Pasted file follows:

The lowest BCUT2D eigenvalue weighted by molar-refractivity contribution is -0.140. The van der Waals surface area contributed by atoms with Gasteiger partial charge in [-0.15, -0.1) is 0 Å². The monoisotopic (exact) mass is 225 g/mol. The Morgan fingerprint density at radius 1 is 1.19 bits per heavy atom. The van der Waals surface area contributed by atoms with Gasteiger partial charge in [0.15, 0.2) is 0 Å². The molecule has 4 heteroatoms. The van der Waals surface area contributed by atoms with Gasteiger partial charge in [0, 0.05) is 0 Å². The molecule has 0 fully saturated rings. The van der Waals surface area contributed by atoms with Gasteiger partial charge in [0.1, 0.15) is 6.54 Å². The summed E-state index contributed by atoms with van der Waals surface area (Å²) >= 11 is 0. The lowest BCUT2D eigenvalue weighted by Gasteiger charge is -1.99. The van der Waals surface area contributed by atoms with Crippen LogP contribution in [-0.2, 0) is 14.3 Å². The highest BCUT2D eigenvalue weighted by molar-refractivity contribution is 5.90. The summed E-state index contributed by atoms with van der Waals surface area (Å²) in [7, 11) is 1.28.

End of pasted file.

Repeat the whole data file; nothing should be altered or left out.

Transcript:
The lowest BCUT2D eigenvalue weighted by molar-refractivity contribution is -0.140. The van der Waals surface area contributed by atoms with Gasteiger partial charge in [-0.15, -0.1) is 0 Å². The monoisotopic (exact) mass is 225 g/mol. The Morgan fingerprint density at radius 1 is 1.19 bits per heavy atom. The van der Waals surface area contributed by atoms with Gasteiger partial charge in [0.15, 0.2) is 0 Å². The molecule has 4 heteroatoms. The van der Waals surface area contributed by atoms with Gasteiger partial charge in [0, 0.05) is 0 Å². The molecule has 0 fully saturated rings. The van der Waals surface area contributed by atoms with Gasteiger partial charge in [0.1, 0.15) is 6.54 Å². The summed E-state index contributed by atoms with van der Waals surface area (Å²) >= 11 is 0. The lowest BCUT2D eigenvalue weighted by Gasteiger charge is -1.99. The van der Waals surface area contributed by atoms with Crippen LogP contribution in [-0.2, 0) is 14.3 Å². The highest BCUT2D eigenvalue weighted by molar-refractivity contribution is 5.90. The summed E-state index contributed by atoms with van der Waals surface area (Å²) in [7, 11) is 1.28.